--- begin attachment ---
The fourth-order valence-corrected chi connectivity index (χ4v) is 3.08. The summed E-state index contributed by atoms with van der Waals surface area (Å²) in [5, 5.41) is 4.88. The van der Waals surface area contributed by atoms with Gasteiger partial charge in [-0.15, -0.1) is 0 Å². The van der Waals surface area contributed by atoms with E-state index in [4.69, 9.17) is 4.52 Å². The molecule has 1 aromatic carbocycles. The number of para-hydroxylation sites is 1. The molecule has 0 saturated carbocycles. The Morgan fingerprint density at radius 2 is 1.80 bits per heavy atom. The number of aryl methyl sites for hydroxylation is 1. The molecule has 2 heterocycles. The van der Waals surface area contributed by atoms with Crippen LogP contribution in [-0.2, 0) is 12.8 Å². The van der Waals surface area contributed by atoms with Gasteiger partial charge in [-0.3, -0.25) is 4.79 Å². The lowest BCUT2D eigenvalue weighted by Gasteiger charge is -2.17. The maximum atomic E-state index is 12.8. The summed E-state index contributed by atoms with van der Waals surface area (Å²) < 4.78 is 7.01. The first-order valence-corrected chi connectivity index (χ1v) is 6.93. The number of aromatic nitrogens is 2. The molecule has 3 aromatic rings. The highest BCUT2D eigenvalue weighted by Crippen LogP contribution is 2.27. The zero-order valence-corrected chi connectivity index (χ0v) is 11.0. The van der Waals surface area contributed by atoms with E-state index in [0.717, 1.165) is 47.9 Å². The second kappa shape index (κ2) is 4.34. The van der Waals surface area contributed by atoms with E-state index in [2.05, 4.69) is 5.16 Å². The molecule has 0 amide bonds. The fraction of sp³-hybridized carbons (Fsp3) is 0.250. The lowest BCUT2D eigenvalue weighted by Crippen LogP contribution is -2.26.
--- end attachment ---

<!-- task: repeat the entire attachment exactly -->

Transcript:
The fourth-order valence-corrected chi connectivity index (χ4v) is 3.08. The summed E-state index contributed by atoms with van der Waals surface area (Å²) in [5, 5.41) is 4.88. The van der Waals surface area contributed by atoms with Gasteiger partial charge in [-0.15, -0.1) is 0 Å². The van der Waals surface area contributed by atoms with E-state index in [4.69, 9.17) is 4.52 Å². The molecule has 1 aromatic carbocycles. The number of para-hydroxylation sites is 1. The molecule has 0 saturated carbocycles. The Morgan fingerprint density at radius 2 is 1.80 bits per heavy atom. The number of aryl methyl sites for hydroxylation is 1. The molecule has 2 heterocycles. The van der Waals surface area contributed by atoms with Crippen LogP contribution in [-0.2, 0) is 12.8 Å². The van der Waals surface area contributed by atoms with Gasteiger partial charge in [-0.3, -0.25) is 4.79 Å². The lowest BCUT2D eigenvalue weighted by Gasteiger charge is -2.17. The maximum atomic E-state index is 12.8. The summed E-state index contributed by atoms with van der Waals surface area (Å²) < 4.78 is 7.01. The first-order valence-corrected chi connectivity index (χ1v) is 6.93. The number of aromatic nitrogens is 2. The molecule has 3 aromatic rings. The highest BCUT2D eigenvalue weighted by Crippen LogP contribution is 2.27. The zero-order valence-corrected chi connectivity index (χ0v) is 11.0. The van der Waals surface area contributed by atoms with E-state index in [0.717, 1.165) is 47.9 Å². The second kappa shape index (κ2) is 4.34. The van der Waals surface area contributed by atoms with E-state index in [2.05, 4.69) is 5.16 Å². The molecule has 0 amide bonds. The fraction of sp³-hybridized carbons (Fsp3) is 0.250. The lowest BCUT2D eigenvalue weighted by Crippen LogP contribution is -2.26.